Hyper-Sensitivity in Global Virtual Teams

Hyper-Sensitivity in Global Virtual Teams

Andre L. Araujo (Texas A&M University, USA)
DOI: 10.4018/978-1-5225-2255-3.ch062

Abstract

This chapter broadens the understanding of global virtual teams by integrating two theoretical approaches—the Hyper-personal Perspective and the Social Constructionist Theory—to examine how members of global virtual teams develop relational interactions and outcomes. Specifically, the integrated research model presented here suggests that global virtual team members are hyper-sensitive to their computer-mediated interpersonal interactions in that individuals' socially constructed perceptions of the context influence their relational development and judgments much more intensively than those of collocated members. The chapter offers managerial suggestions and research directions.
Chapter Preview
Top

Background

Typically, global virtual teams employ web-based collaboration tools such as Trello, Basecamp, and Sync.in, to name a few (Gilson, Vartiainen, & Hakonen, 2015).While recent web-based technologies provide a great deal of functionalities, anecdotal and empirical evidence suggest a number of challenges faced by teams who rely on computer-based technologies to communicate and accomplish their tasks. Some of the challenges include overcoming isolation among team members, cultural differences, less time for relationship building, lack of participation, conflict management, and building trust.

This chapter broadens our understanding of this phenomenon by integrating two theoretical approaches—the Hyper-personal Perspective and the Social Constructionist Theory—to examine how members of global virtual teams develop relational interactions. Specifically, the integrated research model presented here suggests that global virtual team members are hyper-sensitive to their computer-mediated interpersonal interactions in that individuals’ socially constructed perceptions of the context influence their relational development and judgments much more intensively than those of collocated members.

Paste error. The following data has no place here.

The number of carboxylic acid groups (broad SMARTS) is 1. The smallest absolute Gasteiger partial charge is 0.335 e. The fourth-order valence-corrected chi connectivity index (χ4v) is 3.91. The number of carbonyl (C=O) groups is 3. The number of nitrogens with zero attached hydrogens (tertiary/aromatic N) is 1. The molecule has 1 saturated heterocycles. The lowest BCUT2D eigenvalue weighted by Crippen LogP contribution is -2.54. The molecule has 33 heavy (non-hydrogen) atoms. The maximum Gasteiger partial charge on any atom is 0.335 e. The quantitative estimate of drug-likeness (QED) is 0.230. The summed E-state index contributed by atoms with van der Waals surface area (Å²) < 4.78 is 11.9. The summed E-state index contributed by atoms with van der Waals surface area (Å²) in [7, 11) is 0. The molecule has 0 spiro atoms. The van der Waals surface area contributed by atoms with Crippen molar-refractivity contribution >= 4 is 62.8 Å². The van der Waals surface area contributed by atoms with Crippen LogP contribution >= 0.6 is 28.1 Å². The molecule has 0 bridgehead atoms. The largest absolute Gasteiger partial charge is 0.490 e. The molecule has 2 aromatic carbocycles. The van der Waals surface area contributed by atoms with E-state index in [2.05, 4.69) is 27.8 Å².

In this study, the key components of the context are the task-at-hand and shared identity, while relational interactions are defined in terms of interpersonal conflict and level of engagement. Thus, how members of global virtual teams perceive their task and their team will profoundly affect their relational interactions, including how much conflict they experience and how engaged they view their team members as being. Over time, the amplification of these affective elements will affect their judgments about their fellow members’ trustworthiness. The main components of our research model and its relationships are depicted in the Figure 1. In the following sections we describe the research model (Figure 1), its components, and their combined impact on relational interactions in global virtual teams.

Figure 1.

The research model

Key Terms in this Chapter

Hyper-Sensitivity Perspective: This perspective helps explain why members of distributed groups have the potential to profoundly amplify interpersonal exchanges between the sender and receiver

Shared Identity: It refers to the extent which an individual identifies with his or her team members when working in a global virtual setting.

Perceptions of the Task: It is a contextual element that is susceptible to interpretation and reinterpretation and may vary as the result of an individual’s social interactions.

Level of Engagement: Refers to the extent to which members of global virtual teams see their virtual counterparts as being responsive to the needs of the team as they interact through computer-mediate technologies.

Social Constructionist Perspective: It suggests that human social order is produced through interpersonal negotiations and implicit understandings that are built up via shared stories and experiences (Berger and Luckman, 1967 AU17: The in-text citation "Berger and Luckman, 1967" is not in the reference list. Please correct the citation, add the reference to the list, or delete the citation. ). Thus, beliefs held by members of a group determine to what extent meanings of terms are invented and sustained. In other words, how members interpret their context and social interaction processes helps to predict individual cognitions and behavior.

Interpersonal Conflict: Refers to the extent to which individuals perceive clashes among team members when working in a global virtual setting. Typically, it is detrimental to group work by increasing the intensity of negative attitudes toward others.

Complete Chapter List

Search this Book:
Reset